What is KRACK?

Welcome to another manic Monday! Some might say, “welcome to the next dumpster fire.” In any case, if you follow InfoSec security news feeds, you have probably heard of a newly released set of vulnerabilities in the WPA2 wireless authentication protocol. These collectively are know as the Key Reinstallation Attack vulnerabilities or KRACK vulnerabilities. Steve Ragan (@SteveD3) broke the details this morning in his CSO Online post which describes the vulnerabilities. This type of attack has been “branded” with the name Krack Attacks and the latest details can be found here.

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Move over macros, Office DDE exploits arrive!

Office macros have been the primary choice of attacks by malicious actors for years.  IT administrators and users have learned to be cautious before running macros. The Dynamic Data Exchange (DDE) protocol has been around much longer but hadn’t been used for attacks.  It’s a communication protocol that allows programs to share data with each other.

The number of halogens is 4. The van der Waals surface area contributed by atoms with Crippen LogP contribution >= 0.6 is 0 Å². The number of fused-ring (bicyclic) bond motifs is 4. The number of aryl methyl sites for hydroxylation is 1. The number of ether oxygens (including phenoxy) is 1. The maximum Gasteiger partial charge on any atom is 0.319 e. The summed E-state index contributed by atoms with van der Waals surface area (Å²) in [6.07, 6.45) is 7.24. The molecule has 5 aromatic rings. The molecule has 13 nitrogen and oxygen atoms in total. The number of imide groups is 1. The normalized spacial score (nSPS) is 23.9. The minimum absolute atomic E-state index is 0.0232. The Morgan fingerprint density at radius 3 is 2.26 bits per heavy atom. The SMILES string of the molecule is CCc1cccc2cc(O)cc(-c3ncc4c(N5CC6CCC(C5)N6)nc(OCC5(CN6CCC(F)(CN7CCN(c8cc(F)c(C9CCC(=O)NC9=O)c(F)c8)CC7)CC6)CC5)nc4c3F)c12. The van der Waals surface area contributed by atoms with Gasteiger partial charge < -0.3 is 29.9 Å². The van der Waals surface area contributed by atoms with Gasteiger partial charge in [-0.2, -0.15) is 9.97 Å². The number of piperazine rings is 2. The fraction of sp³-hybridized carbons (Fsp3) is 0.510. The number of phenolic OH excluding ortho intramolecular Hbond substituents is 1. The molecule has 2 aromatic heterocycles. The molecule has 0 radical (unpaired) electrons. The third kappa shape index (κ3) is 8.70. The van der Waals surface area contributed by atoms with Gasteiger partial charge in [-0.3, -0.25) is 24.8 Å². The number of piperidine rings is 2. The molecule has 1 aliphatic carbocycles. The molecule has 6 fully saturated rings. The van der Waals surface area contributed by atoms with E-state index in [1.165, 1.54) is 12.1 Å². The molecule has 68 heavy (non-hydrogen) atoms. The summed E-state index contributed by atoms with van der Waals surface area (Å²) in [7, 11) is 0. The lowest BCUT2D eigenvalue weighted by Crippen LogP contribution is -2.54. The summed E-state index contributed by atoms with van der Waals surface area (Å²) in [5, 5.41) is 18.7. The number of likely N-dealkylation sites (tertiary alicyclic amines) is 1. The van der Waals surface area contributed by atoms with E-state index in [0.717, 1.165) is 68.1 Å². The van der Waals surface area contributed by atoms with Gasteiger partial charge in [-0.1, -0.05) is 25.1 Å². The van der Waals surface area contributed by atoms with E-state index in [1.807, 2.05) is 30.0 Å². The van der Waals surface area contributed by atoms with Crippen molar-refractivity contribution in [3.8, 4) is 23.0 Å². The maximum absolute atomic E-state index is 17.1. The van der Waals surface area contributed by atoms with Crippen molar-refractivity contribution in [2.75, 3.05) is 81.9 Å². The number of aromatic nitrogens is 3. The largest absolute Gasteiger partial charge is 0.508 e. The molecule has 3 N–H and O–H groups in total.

In 2016, Sensepost researchers authored an article describing how DDE exploits may be used with Microsoft Excel formulas. It allows specially crafted formulas to run applications on the machine and return data from web requests.  Unlike macros, the formulas don’t currently execute with an option to display a security warning to the user.  Excel isn’t the only application that offers these formulas, Word includes the option as well.  Macros, OLE objects, and RTF exploits have been the main attack Office vectors, however, we expect DDE will gain traction since it is lesser known.

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